Clark soon fell into line. A contingent of 60 army engineers was sent to operate alongside British forces in southern Iraq, in addition to the 100 already in Afghanistan. Late last year, Clark visited the Iraq-based unit and the “provincial reconstruction team” in Afghanistan’s Bamian province. She met Afghan President Harmid Karzai, giving his puppet administration her seal of approval. According to Clark, Karzai expressed his “deep appreciation for New Zealand’s assistance.”
In the face of widespread domestic opposition, the Labour government has insisted that New Zealand’s military involvement in Iraq and Afghanistan was purely of a “peacekeeping” character. In December, however, the Sunday Star Times published material by researcher Nicky Hager showing that New Zealand troops were intimately integrated into the occupation activities of the British forces in southern Iraq.
Documents obtained by Hager proved New Zealand army engineers were repairing British military equipment, building road-blocks and fortifications and doing general logistics work for the British. The Rules of Engagement gave New Zealanders the right to use “deadly force,” not only to defend themselves but also British military property and “designated” people. New Zealand military publications cited examples of the engineers building fortifications, guarding British posts, and repairing British military craft, including combat support boats.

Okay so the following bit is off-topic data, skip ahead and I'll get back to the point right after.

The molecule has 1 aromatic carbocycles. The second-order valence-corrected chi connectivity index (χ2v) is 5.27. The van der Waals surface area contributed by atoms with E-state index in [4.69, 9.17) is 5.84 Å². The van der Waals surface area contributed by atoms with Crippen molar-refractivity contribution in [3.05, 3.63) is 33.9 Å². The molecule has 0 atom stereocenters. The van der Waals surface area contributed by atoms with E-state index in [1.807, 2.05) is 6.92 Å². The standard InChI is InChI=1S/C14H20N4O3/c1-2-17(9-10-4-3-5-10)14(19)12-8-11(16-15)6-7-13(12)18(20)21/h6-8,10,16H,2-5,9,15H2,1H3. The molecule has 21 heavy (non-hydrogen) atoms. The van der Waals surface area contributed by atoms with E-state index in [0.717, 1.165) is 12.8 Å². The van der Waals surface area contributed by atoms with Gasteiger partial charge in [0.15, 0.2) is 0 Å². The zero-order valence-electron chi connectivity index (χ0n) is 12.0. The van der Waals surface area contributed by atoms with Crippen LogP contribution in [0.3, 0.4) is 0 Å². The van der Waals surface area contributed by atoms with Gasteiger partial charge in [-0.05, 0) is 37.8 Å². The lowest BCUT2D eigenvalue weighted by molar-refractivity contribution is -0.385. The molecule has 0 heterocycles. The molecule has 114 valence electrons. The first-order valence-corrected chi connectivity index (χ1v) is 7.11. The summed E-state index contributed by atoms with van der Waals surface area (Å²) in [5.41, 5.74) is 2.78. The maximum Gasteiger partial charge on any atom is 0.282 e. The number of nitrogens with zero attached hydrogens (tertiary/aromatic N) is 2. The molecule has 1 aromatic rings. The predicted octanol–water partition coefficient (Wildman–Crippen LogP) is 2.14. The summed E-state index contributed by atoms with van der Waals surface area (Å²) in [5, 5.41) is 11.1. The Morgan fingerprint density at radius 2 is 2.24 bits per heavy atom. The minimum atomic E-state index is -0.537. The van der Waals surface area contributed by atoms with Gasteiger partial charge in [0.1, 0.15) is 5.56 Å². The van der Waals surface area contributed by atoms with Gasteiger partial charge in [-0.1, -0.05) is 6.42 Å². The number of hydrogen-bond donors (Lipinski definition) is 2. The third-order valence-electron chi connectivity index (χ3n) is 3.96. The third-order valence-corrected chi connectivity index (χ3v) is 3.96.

In response to New Zealand’s military efforts, relations with the US began to thaw. In December, US Deputy Secretary of Defence Paul Wolfowitz announced that governments which had been critical of the Iraq war, including France and Germany, would be excluded from $US18.6 billion worth of reconstruction contracts funded by the US Congress. Notably New Zealand was not on the blacklist, as it was now favourably regarded in Washington as a “force-contributing nation.”
At the same time, New Zealand has exploited the “war on terror” to advance its own interests as a minor imperialist power in the Asia-Pacific region. Along with Canberra, Wellington has justified its increasingly aggressive intervention into the affairs of the tiny island nations of the Pacific by arguing they are in danger of becoming “failed states” and “terrorist havens.” Under the pretext of reestablishing law and order, Australia and New Zealand dispatched a joint task force to the Solomon Islands late last year to take over key aspects of the nation’s administration.